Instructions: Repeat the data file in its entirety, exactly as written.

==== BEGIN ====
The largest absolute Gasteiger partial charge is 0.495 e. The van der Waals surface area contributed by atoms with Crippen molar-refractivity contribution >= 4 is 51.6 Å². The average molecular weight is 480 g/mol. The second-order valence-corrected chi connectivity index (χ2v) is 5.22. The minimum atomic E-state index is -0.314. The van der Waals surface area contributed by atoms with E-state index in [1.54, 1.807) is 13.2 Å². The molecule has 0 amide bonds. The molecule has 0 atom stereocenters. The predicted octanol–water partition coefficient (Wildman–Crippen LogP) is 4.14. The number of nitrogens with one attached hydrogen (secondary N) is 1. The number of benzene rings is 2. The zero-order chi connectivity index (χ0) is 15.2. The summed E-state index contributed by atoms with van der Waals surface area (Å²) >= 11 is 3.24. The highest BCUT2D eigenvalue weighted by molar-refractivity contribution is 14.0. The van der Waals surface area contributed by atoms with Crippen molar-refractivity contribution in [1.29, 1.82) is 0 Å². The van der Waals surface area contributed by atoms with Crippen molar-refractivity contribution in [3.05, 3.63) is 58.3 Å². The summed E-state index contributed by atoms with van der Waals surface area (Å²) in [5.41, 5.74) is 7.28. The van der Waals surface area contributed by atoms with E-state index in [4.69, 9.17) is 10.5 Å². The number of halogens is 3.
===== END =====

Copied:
The largest absolute Gasteiger partial charge is 0.495 e. The van der Waals surface area contributed by atoms with Crippen molar-refractivity contribution >= 4 is 51.6 Å². The average molecular weight is 480 g/mol. The second-order valence-corrected chi connectivity index (χ2v) is 5.22. The minimum atomic E-state index is -0.314. The van der Waals surface area contributed by atoms with E-state index in [1.54, 1.807) is 13.2 Å². The molecule has 0 amide bonds. The molecule has 0 atom stereocenters. The predicted octanol–water partition coefficient (Wildman–Crippen LogP) is 4.14. The number of nitrogens with one attached hydrogen (secondary N) is 1. The number of benzene rings is 2. The zero-order chi connectivity index (χ0) is 15.2. The summed E-state index contributed by atoms with van der Waals surface area (Å²) >= 11 is 3.24. The highest BCUT2D eigenvalue weighted by molar-refractivity contribution is 14.0. The van der Waals surface area contributed by atoms with Crippen molar-refractivity contribution in [1.29, 1.82) is 0 Å². The van der Waals surface area contributed by atoms with Crippen molar-refractivity contribution in [3.05, 3.63) is 58.3 Å². The summed E-state index contributed by atoms with van der Waals surface area (Å²) in [5.41, 5.74) is 7.28. The van der Waals surface area contributed by atoms with E-state index in [4.69, 9.17) is 10.5 Å². The number of halogens is 3.